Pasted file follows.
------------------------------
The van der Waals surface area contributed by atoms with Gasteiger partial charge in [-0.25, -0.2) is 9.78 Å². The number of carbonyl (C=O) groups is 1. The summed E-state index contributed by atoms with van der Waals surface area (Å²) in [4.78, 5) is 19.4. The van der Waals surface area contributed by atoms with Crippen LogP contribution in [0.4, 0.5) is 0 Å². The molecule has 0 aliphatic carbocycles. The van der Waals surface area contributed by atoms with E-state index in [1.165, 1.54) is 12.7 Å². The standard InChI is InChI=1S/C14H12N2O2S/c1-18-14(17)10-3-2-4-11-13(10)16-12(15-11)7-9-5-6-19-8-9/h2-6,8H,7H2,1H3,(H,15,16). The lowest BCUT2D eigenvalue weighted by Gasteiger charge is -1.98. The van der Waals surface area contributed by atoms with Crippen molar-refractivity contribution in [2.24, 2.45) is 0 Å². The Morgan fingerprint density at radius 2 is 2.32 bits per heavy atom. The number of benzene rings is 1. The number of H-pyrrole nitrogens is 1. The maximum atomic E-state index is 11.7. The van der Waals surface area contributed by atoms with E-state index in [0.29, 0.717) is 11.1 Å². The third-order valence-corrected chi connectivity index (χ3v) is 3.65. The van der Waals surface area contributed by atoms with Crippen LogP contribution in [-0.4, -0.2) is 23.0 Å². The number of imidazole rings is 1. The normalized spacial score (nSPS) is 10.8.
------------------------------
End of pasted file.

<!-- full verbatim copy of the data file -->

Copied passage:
The van der Waals surface area contributed by atoms with Gasteiger partial charge in [-0.25, -0.2) is 9.78 Å². The number of carbonyl (C=O) groups is 1. The summed E-state index contributed by atoms with van der Waals surface area (Å²) in [4.78, 5) is 19.4. The van der Waals surface area contributed by atoms with Crippen LogP contribution in [0.4, 0.5) is 0 Å². The molecule has 0 aliphatic carbocycles. The van der Waals surface area contributed by atoms with E-state index in [1.165, 1.54) is 12.7 Å². The standard InChI is InChI=1S/C14H12N2O2S/c1-18-14(17)10-3-2-4-11-13(10)16-12(15-11)7-9-5-6-19-8-9/h2-6,8H,7H2,1H3,(H,15,16). The lowest BCUT2D eigenvalue weighted by Gasteiger charge is -1.98. The van der Waals surface area contributed by atoms with Crippen molar-refractivity contribution in [2.24, 2.45) is 0 Å². The Morgan fingerprint density at radius 2 is 2.32 bits per heavy atom. The number of benzene rings is 1. The number of H-pyrrole nitrogens is 1. The maximum atomic E-state index is 11.7. The van der Waals surface area contributed by atoms with E-state index in [0.29, 0.717) is 11.1 Å². The third-order valence-corrected chi connectivity index (χ3v) is 3.65. The van der Waals surface area contributed by atoms with Crippen LogP contribution in [-0.4, -0.2) is 23.0 Å². The number of imidazole rings is 1. The normalized spacial score (nSPS) is 10.8.